The number of countries now involved in the project (Appendix 1) has continued to increase, with possible future participation from Russia and the Ukraine.
The methodology of this research is based on regular testing of pupils from age 13+ for a period of 23 years, monitoring the progress made by groups of pupils of similar ability, and then investigating further those schools, classes (i.e. teachers) and pupils which show progress much above or below the norm.
At the start of the project, all pupils take a mathematics Potential Test. This is a 40 minute test with 26 questions of increasing difficulty. It is taken only once and aims to assess the pupils' aptitude for mathematics with questions based on mathematical logic and spatial awareness. The test is designed for pupils aged 1214 years and was trialled extensively before being used in this project.
The pupils then take tests in
These 40 minute tests, each with 50 marks available, are designed to show progress in attainment and are based on the intersection of the English, Scottish and German mathematics curricula for pupils aged 1316 years. In National Curriculum terms, they cover the basic topics from Levels 4 to 9 in the relevant attainment target. Most questions are relatively short and precise with few followthrough marks and, unlike Key Stage 3 assessment, relatively contentfree. Similar tests, with questions either repeated or replaced with equivalent questions, are taken at the beginning of each of the following years of the project.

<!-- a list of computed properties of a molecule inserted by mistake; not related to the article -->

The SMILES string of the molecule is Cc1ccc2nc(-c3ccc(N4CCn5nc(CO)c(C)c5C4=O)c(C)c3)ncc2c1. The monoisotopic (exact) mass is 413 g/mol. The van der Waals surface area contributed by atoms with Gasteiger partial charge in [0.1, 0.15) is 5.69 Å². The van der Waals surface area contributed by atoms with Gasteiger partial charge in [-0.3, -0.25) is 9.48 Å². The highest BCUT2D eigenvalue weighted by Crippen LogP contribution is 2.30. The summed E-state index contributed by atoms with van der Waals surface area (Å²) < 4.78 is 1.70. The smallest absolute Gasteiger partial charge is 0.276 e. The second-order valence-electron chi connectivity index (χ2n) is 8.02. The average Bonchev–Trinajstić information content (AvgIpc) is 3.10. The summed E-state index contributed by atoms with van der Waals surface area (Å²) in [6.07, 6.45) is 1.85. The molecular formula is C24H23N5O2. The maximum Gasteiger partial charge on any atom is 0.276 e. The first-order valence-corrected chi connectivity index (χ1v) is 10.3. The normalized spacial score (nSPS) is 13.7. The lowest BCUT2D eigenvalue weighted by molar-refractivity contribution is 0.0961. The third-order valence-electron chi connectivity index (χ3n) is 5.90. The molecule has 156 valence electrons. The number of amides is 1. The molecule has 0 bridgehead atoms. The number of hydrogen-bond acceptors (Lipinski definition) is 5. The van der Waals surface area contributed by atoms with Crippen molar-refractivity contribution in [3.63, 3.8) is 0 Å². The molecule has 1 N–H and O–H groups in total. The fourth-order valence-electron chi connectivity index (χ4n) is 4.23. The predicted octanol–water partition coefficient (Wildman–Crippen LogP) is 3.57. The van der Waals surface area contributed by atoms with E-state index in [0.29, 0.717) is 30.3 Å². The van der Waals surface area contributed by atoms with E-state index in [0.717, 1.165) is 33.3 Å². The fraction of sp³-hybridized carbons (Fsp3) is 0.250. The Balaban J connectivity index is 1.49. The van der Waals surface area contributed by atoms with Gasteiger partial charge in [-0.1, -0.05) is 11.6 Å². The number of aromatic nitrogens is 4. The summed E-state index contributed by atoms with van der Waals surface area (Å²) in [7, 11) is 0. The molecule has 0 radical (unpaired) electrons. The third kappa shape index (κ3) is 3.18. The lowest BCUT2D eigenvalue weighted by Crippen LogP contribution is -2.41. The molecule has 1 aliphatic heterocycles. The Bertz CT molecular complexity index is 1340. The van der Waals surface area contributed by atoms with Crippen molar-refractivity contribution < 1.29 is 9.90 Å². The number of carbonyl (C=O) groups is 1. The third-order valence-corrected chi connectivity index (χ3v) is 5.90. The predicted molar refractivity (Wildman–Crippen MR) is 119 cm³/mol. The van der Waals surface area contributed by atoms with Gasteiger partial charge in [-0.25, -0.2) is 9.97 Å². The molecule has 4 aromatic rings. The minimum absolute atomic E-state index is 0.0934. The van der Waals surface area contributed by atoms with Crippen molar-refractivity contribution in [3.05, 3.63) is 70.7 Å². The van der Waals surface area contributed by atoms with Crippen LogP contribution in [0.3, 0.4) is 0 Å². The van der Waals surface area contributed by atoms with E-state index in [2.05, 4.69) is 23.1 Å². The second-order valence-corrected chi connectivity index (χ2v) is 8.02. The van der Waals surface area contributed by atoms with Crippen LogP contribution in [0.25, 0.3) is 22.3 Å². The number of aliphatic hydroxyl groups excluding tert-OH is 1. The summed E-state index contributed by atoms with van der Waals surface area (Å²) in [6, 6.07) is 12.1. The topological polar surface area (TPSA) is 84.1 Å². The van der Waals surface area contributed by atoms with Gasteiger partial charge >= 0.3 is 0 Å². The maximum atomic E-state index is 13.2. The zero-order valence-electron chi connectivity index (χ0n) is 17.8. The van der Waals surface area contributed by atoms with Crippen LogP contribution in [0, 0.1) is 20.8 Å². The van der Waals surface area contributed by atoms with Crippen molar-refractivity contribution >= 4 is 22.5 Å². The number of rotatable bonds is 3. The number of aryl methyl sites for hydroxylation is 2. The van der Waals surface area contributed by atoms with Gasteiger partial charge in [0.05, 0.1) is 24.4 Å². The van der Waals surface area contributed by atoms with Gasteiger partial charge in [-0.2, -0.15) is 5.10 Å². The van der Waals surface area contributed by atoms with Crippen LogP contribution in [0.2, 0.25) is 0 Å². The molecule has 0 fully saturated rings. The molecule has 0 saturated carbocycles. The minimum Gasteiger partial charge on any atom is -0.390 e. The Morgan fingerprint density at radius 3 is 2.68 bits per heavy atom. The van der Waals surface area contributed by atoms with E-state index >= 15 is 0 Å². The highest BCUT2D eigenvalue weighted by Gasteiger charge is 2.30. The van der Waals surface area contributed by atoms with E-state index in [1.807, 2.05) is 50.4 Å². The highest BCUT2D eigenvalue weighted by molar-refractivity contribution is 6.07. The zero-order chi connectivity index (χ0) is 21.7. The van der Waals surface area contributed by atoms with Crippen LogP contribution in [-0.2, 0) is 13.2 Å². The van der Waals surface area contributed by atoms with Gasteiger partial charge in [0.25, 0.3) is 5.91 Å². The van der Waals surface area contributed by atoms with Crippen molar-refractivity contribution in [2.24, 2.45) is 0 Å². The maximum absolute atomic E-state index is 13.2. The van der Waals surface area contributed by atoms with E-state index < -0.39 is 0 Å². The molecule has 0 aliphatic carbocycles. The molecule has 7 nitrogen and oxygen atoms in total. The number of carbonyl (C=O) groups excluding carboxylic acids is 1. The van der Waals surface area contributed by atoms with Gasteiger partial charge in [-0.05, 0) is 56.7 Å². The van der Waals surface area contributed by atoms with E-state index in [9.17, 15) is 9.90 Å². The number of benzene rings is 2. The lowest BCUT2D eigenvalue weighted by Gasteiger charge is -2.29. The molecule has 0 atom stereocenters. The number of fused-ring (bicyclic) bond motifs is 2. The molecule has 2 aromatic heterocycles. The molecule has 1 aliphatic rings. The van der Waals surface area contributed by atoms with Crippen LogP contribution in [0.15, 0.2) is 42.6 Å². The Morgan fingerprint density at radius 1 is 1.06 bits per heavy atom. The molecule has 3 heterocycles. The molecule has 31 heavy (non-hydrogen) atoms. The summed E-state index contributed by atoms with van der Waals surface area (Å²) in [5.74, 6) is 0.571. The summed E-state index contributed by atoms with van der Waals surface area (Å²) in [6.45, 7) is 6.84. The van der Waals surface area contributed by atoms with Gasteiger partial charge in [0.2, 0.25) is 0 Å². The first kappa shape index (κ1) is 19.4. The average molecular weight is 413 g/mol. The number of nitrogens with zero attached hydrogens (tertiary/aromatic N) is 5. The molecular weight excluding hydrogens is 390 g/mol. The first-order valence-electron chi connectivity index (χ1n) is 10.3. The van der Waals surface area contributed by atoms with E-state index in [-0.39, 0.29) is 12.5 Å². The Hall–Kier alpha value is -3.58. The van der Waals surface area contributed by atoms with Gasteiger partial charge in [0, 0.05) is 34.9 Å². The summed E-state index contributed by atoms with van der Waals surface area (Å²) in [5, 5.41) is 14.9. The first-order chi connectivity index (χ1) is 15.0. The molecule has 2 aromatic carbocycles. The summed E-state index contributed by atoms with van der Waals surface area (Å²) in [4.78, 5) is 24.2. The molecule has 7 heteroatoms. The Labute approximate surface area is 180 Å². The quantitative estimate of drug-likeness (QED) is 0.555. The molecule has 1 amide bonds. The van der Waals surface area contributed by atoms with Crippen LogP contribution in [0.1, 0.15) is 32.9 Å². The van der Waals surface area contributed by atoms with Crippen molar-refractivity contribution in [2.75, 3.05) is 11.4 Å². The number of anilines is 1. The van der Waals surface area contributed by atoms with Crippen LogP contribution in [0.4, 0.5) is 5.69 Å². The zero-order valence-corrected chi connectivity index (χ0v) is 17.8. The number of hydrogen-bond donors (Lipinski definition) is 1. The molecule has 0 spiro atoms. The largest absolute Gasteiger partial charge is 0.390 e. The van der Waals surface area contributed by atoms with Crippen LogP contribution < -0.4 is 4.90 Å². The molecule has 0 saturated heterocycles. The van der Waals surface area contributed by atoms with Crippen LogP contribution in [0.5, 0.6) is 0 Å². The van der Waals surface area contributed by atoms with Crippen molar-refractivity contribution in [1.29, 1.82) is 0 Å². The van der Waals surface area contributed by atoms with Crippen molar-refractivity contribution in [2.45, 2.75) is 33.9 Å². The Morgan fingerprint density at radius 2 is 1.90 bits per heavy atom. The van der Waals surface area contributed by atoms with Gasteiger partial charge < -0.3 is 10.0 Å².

Testing began in 1993 with pupils aged 13+ in England, Scotland and Germany and these English and Scottish pupils are now taking exams (GCSE in England and SEB Standard Grade in Scotland) this summer. Other countries joined one year later, either with pupils aged 13+ (equivalent to Y1 of the project, enabling comparison to be made retrospectively) or 14+ (Y2 of the project).
As well as test data (each response entered on computer) we collect further information using School, Teacher, Class and Pupil Questionnaires.
To complete the picture we visit schools to:
(i)  observe mathematics teaching, recording the important characteristics of the lesson. 
(ii)  interview teachers and pupils individually (usually concentrating on pupils who have made either very good or very poor progress over the year). 
We are guided on where these indepth visits should be made by Performance Indicators, which are calculated for each pupil on progress made over Y1Y2 and Y2Y3. This progress is compared with the average progress made by groups of pupils with similar potential and similar topic test scores at the start of the year. The formula used is
Here T1 and T2 are the total scores on the three tests (Number, Algebra and Shape and Space) in Year 1 and Year 2, and d is the average increase for the group of pupils with similar potential and first year attainment.